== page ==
Opportunities to practice are fundamental to the development of better players. If we want players to improve, we must let them practice more and ensure they spend less time standing around listening to coaches.It’s important to stress, however, that this doesn’t mean that coaches simply stand back and watch. The skill of the coach is to communicate key messages in different ways to suit the players. This may mean speaking to the whole team group, other times it may be a unit of players, or specific interventions and challenges for an individual.
These are concepts that are crucial to the England DNA coaching fundamentals - guidelines for designing and delivering effective practice - particularly the importance of aiming for 70% ball rolling time during a practice session.
The important word in the DNA ball rolling statements is: aim. The percentage figure acts only as a guideline. Some coaches will feel comfortable hitting 70%, whilst others will find this a whole new experience.
The individual needs and wants of the players including: age, development, rest/work ratio and proximity to matchday, all must be considered. Again, the important word is aim as there will be times where a figure of 70% will not be attainable and does not meet the needs of the players on that particular day.
All coaches work in their own way with their own personalities, styles and approaches, and rightly so. The intention of the England DNA isn’t to stifle individual expression or to create clone coaches but to improve the opportunities to practice for the players.
Improving ball rolling time in your sessionsThrough working and supporting coaches my major observations have been:
- The length and number of times a coach intervenes: how can we be more effective?
- Reasons for intervention: is it for the player?
- Practice design: is the type of practice being delivered right for the learning outcomes?
If the concept of ball rolling time is a new one, it’s important to challenge yourself, experiment and have a go. Ask somebody to help you and time the length of the interventions and the length of time that the ball is still.
From there you can reflect and set challenges to improve. If your percentage is around or over 70% try different sessions to see if you’re consistent in your approach.
Experience has shown that some coaches think they stop the sessions less than they actually do and have been amazed at the statistic presented back to them.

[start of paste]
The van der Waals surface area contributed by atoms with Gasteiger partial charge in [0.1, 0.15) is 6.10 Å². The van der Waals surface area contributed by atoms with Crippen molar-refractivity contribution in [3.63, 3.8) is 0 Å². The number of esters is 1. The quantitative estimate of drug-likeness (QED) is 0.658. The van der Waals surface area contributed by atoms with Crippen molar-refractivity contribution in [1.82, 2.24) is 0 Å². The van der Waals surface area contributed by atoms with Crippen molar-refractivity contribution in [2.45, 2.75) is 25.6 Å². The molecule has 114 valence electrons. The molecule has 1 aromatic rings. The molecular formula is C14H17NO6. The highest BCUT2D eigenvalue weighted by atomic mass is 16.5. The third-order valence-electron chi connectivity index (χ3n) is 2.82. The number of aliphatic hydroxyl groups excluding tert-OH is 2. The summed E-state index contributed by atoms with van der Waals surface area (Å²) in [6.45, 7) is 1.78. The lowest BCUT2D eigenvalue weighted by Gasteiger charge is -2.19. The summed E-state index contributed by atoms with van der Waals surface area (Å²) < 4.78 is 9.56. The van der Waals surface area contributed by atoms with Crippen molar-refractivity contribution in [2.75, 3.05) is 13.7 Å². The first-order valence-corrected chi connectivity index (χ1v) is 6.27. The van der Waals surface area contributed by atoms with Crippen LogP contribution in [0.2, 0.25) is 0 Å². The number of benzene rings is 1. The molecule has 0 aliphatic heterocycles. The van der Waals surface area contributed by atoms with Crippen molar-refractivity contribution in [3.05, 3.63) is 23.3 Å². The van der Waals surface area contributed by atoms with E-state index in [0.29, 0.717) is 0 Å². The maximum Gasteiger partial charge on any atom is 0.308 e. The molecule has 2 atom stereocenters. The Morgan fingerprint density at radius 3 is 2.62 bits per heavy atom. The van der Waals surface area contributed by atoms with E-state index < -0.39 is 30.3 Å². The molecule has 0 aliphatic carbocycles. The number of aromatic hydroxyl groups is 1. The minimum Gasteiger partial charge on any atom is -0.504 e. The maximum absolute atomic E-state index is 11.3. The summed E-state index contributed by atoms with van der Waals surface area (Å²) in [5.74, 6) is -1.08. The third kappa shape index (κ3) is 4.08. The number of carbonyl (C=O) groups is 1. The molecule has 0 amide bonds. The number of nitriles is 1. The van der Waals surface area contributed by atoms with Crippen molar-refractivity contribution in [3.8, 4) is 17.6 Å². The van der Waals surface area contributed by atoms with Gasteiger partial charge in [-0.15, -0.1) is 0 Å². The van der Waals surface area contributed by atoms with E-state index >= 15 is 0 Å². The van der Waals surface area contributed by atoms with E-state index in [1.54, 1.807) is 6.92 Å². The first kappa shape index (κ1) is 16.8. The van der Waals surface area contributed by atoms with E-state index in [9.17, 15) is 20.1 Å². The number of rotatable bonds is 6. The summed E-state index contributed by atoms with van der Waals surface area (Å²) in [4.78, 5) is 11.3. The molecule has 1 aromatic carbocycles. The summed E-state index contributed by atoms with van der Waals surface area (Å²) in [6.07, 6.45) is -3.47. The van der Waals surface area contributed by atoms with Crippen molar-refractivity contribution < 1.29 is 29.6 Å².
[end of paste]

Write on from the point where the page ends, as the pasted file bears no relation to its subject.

More often than not, sessions finish with a game, but could you start the session with a game? If the pitch is set up from the start, then you have more time to play. You may even play a game for the full session and coach within the game.
If other groups or teams are using the training area before you, starting the session with a game helps to keep the players focused and motivated whilst you set up the session. This will also give you breathing time to focus yourself.
The England DNA encourages a carousel approach to practice design – with players rotating around different pre-organised practice areas. As space is often a limiting factor for many coaches, this isn’t always achievable. If so, try to set up other parts of the practice inside the match pitch/practice framework. Picking up cones rather than putting cones down is a more effective use of time.
Feedback during breaks
Rest breaks offer an opportunity to set challenges, feedback and speak with the players. It’s important to utilise this time, rather than the players returning to the coach after a drink and standing still to listen again.
Clear coaching roles
If you work as a coaching pair it’s crucial to establish clear roles, ensuring there is no repetition of interventions. One coach may lead the session with the other supporting through individual challenges.
Effective interventions - what do the players need?
It’s important to consider the advantages and disadvantages of each type and timing of intervention. For example: how beneficial is it to stop the whole session to speak with one player? The skill for the coach is working out the best approach for the players.
Coaches should look to develop this approach over a period of time taking time to reflect and trying subtle and simple ways to support the players within the sessions.
This article was first published in The Boot Room magazine in August 2015.